Fresh and fruity

27th January 2006 at 00:00
A new cross-curricular teaching programme uses stories, vibrant pictures and characters to spark infant children's enthusiasm. Diane Hofkins reports

Meet Aled Apple. He is one of seven colourful characters helping infants learn to read and write through a new cross-curricular programme called Treehouse Tales.

One day, a cheerful poster depicting Aled's sitting-room was pinned up on the reception classroom wall at Two Waters Primary School in Hemel Hempstead, Hertfordshire. And on Aled's wall the children could observe a framed portrait of this engaging fruit as a baby - an apple blossom. This is one of the ways this multi-sensory resource links science and other national curriculum subjects with literacy.

Soft toys of the characters, such as Anna Banana, Matilda Tomato and Luigi Lemon, help to increase children's motivation, explains Treehouse Tales'

creator Delyth Owen, a former teacher based in Wales. And each one has science and personal development links.

She felt compelled to create the programme, which teaches through stories, by a firm belief in worksheet-free, child-centred learning, and she worked on it for six years. It's being supported by the Welsh Development Agency and, in her classes over six years, all the children reached level 2 in English at the end of Year 2, and about half attained level 3.

Colours are used to signal punctuation in an unambiguous way: green for the beginning of a sentence, yellow for a comma, and red for a full stop. Sally Spelling Snail crawls across the whiteboard as children follow the stories.

This concrete, three-dimensional approach, combined with vibrant pictures, engaging stories and distinctive characters "anchors children's learning", says Nanette Paine, former head of Two Waters, who introduced Treehouse Tales there, and now trains other heads and teachers in England in using the programme. "This is how you get to children," she says. "It's amazing how much they pick up looking at those vibrant pictures." Delyth Owen does training in Wales.

At Two Waters, teachers also find that Treehouse Tales works well with Edward de Bono thinking hats, where each coloured hat indicates a different type of thought. So, in Year 1, the children donned their imaginary white hats to highlight facts in an Aled poster on the wall: what's in it? A wheelbarrow with leaves; lots of trees; a rabbit; a robin and two gloves.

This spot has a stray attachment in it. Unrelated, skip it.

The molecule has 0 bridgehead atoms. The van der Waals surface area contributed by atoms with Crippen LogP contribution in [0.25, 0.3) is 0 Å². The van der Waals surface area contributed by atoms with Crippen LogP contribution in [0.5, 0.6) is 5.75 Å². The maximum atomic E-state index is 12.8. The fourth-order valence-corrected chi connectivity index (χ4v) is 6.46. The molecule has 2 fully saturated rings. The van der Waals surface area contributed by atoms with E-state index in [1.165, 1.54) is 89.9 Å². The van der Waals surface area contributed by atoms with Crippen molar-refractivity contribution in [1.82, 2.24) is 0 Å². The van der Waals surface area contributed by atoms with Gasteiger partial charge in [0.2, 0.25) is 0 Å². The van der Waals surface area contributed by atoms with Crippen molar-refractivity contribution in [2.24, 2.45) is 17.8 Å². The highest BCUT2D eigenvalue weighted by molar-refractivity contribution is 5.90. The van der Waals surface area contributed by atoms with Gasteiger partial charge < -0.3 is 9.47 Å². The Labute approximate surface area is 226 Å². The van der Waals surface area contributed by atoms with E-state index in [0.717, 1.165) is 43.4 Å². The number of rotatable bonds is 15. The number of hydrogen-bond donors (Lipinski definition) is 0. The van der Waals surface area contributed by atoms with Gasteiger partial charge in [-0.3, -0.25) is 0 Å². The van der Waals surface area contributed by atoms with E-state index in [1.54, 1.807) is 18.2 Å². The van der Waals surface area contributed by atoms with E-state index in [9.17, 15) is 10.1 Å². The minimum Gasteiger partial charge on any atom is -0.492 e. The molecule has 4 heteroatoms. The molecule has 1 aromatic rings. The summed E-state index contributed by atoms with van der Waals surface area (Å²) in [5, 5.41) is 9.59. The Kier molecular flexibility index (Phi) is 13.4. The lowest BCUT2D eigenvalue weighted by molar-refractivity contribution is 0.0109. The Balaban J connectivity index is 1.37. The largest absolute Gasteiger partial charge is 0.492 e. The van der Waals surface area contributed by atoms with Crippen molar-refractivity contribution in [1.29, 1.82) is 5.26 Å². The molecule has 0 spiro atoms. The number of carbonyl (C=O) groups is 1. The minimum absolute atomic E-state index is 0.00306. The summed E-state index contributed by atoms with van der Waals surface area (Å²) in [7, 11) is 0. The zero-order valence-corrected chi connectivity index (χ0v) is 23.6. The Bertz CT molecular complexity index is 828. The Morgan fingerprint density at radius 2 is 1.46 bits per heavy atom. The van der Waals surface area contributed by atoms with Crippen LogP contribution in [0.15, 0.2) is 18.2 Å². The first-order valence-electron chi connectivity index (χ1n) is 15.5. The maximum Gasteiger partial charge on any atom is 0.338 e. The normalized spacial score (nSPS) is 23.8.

They put on their red hats to discuss feelings. "He could be excited because he's got a balloon," said a boy. Another child thought he might be planning a garden party. Then it was time for green hats: creative thinking. "Why do you think he's wearing his big, big boots?" asked teacher Sarah Lambert.

"Anything could happen," said one child.

"Because it might be muddy," said a more down-to-earth volunteer.

Later in the lesson, the introduction of Matilda Tomato led to a discussion on greenhouses and eventually to the children writing a story about Aled and Matilda.

A few of the girls were so enthusiastic that they also wrote stories and drew pictures about Aled at home also. However, the evidence is that boys do at least as well as girls.

Although the programme seems to spark children's enthusiasm and catch their love of stories, it is also structured, and assessment is built-in. The stories, says the Treehouse Tales website, "are seasonal - commencing in September through to May.

They negate the need to use worksheets or language exercises. The programme raises the profile of science as a core subject, as well as technology, art, history and geography, which are particularly important for boys."

It is intended to stretch the more able, but to suit children with special needs as well. Stories are also multi-cultural; for instance, Anna Banana is from the Caribbean.

Home-school links are provided. Parents can buy Treehouse Tales books, and a booklet on helping children's learning. A children's link enables them to download pictures of the characters. "Give your child ideas by questioning, for example, 'Where do you want the character to be?' 'Is heshe in the zoo or in the fair?' Does your child remember a particularly enjoyable day out?" the website suggests.

Materials are available for reception and Year 1, and Welsh second language medium-term plans have been developed for the final terms of Years 2, 3 and 4. The Year 2 package of illustrations, books, soft toys and science investigations will be ready in May, but the website gives examples of the writing of children who have already used them.

"One summer morning Aled Apple's teddy tickled his feet to wake him up,"

one boy wrote.

'Who tickled my feet?,' asked Aled Apple.

'It was me,' said teddy quietly..."

* The scheme costs pound;800 over two years, including training Email:

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